This function arises in many dynamical systems because it is the solution to a first order differential equation

dx / dt = k x - a x2

It is expressed in the form:

f(x) = 1/(1 + e-ax)

A graph of this function is shown in Figure 1 following: Figure 1
Sigmoid Function

Figure 1 was taken from reference 1. Reference 2 provides a neat little graphics which shows the effects of modifying the parameters. Of particular note is that, if the sign of the exponent is changed, the curve transitions from unity to zero with increasing x.

To utilize this function to model a switch, there are three little problems. The first is that the midpoint of the curve, where x = 0, results in a value of 0.5. Clearly this required that the input control voltage, typically from zero to a positive value, must be offset. The second is the scaling of the input itself. To obtain a greater slope in the mid region the magnitude of the input voltage must be adjusted.

Figure 2 following shows a first-pass model of the NO switch model with a test circuit. Figure 2
Sigmoid NO test circuit #1

In Figure 2, the switch is represented by the B3 current generator, with a test circuit comprised of v1 generator in series with R1 providing the stimulus. The controls for the switch resistance consist of nonlinear voltage sources B1 and B2, with their associated resistors R2 and R4, with the switch control voltage being the level across resistor R3.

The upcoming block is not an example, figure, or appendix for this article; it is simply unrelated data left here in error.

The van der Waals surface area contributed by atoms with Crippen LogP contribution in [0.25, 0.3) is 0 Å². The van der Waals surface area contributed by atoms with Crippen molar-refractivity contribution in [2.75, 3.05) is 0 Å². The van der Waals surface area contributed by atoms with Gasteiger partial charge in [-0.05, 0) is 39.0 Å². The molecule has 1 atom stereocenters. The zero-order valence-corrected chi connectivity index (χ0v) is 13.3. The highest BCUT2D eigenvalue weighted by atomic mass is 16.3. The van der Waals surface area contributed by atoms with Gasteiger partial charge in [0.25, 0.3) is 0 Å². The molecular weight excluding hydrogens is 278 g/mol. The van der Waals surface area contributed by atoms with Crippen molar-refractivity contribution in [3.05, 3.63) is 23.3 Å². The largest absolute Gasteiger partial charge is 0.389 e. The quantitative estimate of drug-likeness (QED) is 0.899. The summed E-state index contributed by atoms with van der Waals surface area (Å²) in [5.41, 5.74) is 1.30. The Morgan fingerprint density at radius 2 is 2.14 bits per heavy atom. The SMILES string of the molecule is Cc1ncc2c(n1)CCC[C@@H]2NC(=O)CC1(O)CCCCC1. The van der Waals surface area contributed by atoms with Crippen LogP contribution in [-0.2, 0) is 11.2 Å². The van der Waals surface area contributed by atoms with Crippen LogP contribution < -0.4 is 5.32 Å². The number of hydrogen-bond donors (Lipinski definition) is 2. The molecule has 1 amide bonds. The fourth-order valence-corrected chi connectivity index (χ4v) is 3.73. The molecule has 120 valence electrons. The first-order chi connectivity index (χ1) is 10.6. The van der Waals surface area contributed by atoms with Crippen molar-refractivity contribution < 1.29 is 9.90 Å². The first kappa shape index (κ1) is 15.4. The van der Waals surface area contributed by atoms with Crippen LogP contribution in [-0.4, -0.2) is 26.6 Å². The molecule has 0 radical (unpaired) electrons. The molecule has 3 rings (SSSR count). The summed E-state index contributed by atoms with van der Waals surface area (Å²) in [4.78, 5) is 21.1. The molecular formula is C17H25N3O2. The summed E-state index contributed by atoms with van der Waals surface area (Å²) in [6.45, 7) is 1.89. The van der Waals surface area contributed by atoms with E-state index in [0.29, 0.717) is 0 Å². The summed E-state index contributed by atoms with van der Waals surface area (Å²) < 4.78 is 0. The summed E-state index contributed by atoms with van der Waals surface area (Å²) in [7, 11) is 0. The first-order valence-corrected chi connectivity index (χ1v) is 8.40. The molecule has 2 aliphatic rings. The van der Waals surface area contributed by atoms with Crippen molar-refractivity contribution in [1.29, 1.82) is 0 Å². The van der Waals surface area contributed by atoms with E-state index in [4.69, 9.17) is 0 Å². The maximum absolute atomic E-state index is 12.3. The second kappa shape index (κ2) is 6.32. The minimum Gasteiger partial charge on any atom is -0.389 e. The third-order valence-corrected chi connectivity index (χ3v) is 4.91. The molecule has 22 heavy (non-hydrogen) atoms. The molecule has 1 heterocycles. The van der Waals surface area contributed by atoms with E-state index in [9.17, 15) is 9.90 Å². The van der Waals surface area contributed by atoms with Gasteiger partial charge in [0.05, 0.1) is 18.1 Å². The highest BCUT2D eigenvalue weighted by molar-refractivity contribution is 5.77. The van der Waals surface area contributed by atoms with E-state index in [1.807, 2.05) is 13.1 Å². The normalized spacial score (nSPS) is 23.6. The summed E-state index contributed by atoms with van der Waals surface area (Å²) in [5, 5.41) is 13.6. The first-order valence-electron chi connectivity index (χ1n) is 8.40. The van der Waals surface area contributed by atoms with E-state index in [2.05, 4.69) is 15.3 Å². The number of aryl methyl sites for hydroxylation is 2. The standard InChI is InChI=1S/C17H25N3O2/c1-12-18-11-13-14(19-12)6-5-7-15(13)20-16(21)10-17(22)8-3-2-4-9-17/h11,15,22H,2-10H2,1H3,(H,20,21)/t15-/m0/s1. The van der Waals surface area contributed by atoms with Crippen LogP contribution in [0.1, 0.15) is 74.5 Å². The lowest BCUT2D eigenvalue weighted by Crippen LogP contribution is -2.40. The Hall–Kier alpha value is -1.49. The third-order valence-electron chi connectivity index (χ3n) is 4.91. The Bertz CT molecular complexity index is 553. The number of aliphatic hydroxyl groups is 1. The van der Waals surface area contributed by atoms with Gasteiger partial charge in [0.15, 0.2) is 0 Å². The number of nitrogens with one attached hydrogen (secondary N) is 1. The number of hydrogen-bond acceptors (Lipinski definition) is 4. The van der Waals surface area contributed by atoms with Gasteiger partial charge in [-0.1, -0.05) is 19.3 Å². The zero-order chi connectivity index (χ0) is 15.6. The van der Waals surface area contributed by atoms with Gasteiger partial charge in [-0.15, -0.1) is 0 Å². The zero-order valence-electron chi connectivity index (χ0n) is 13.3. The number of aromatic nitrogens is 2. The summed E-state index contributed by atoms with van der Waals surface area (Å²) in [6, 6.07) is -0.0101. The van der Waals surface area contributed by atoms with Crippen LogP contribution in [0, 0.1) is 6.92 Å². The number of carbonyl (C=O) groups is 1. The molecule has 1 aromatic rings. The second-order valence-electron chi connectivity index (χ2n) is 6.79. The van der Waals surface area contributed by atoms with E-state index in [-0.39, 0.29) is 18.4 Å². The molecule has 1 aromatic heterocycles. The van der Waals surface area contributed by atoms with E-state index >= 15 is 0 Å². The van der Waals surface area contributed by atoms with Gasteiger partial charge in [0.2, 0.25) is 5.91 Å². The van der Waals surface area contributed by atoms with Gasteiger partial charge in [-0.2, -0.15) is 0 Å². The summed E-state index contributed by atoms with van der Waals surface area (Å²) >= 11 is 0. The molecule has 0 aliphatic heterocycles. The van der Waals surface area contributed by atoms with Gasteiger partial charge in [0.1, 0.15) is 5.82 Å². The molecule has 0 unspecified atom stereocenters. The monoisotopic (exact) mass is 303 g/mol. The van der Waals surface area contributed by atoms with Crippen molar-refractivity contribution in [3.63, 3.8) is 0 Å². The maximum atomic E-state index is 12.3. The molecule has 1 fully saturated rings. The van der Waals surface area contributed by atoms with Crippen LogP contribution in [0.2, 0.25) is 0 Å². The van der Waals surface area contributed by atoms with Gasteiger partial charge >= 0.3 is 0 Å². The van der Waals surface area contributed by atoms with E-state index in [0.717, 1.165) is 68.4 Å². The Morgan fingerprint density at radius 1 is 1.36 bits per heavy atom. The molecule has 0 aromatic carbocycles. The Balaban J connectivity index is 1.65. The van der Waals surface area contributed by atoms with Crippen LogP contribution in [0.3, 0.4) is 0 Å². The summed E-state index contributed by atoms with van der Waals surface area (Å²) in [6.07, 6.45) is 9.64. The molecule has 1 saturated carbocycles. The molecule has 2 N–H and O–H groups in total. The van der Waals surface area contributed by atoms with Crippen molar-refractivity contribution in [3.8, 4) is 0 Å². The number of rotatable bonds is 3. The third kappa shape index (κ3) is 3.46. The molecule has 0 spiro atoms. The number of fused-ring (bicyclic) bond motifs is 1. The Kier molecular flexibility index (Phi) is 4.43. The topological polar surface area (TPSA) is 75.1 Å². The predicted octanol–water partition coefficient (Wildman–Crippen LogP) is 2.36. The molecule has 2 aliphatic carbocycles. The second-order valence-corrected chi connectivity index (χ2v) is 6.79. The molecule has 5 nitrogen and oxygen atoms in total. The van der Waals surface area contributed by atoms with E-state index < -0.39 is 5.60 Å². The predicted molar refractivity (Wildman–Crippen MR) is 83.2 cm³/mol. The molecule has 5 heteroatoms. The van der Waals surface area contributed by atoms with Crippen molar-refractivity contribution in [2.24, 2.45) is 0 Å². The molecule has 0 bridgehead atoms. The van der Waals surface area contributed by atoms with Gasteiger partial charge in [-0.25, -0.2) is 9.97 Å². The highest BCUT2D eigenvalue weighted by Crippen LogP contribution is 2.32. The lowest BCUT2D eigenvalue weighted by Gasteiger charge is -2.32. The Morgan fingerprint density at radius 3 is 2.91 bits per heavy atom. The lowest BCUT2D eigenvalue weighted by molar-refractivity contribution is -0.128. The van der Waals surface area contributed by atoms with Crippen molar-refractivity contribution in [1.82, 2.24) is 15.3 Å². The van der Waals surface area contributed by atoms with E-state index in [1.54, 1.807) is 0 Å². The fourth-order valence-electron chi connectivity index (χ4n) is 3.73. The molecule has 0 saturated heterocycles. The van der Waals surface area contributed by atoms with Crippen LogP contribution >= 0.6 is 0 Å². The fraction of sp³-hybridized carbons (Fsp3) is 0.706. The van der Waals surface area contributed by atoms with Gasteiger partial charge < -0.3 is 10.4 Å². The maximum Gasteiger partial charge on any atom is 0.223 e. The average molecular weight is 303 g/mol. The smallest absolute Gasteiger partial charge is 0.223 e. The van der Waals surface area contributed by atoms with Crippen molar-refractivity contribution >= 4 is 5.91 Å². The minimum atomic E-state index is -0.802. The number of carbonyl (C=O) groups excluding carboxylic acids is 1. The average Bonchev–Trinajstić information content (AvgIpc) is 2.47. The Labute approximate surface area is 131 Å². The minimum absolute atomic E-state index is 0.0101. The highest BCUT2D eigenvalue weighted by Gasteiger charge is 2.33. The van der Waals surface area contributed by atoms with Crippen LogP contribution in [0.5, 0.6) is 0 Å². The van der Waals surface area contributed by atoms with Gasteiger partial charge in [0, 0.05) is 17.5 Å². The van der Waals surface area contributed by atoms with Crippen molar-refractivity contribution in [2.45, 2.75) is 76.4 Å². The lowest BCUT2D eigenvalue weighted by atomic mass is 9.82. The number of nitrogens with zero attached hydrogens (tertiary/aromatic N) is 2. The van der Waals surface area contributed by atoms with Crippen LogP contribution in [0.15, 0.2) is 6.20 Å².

Device A1 and R1 are used for test purposes. A1 is a differentiator, which is used to investigate the variations in switch resistance.

The controlling equations for the B1 through B3 generators are provided in the text near each respective generator. Normally we would expect the control voltage (v2) to be referenced to ground.

Here it is assumed for the moment that the input switch controlling voltage varies from zero to one volt. The B1 controlling equation is:

v = 1/(1 + exp(-20*(v(5,0)-.5))

The v(5,0) - .5 term adjusts the input level to be centered about zero, whereas the -20 constant factor 'a' scales the input to vary from -10 to +10 volts. This implements the sigmoid function.

The B2 generator controlling voltage is:

v = v(2,0)/(v(3,0)*1e7)

What this does is to provide a voltage equal to that across the equivalent switch by the product of the sigmoid function and the open switch resistance value. This voltage is used to program current source B3 with the appropriate level of current dependent on the switch state.

The netlist for this circuit is:

sigmoid1.cpr

***** main circuit
R1 1 2 10K
R2 3 0 1K
R3 5 0 10Meg
R4 7 0 1K
B1 3 0 v = 1/(1 +exp(-20*(v(5,0)-.5)))
B2 7 0 v = v(2,0)/(v(3,0)*1e7)
V1 1 8 PULSE( 0.000000000000e+000 1.000000000000e+001 1.000000000000e-006 1.000000000000e-006 1.000000000000e+001 2.000000000000e+001)
V2 5 0 PULSE( 0.000000000000e+000 1.000000000000e+000 0.000000000000e+000 1.000000000000e-003 1.000000000000e-003 2.000000000000e-003 5.000000000000e-003)
B3 2 8 i = v(7,0)
R5 8 0 10MegK
A1 2 9 differentiator
R6 9 0 1K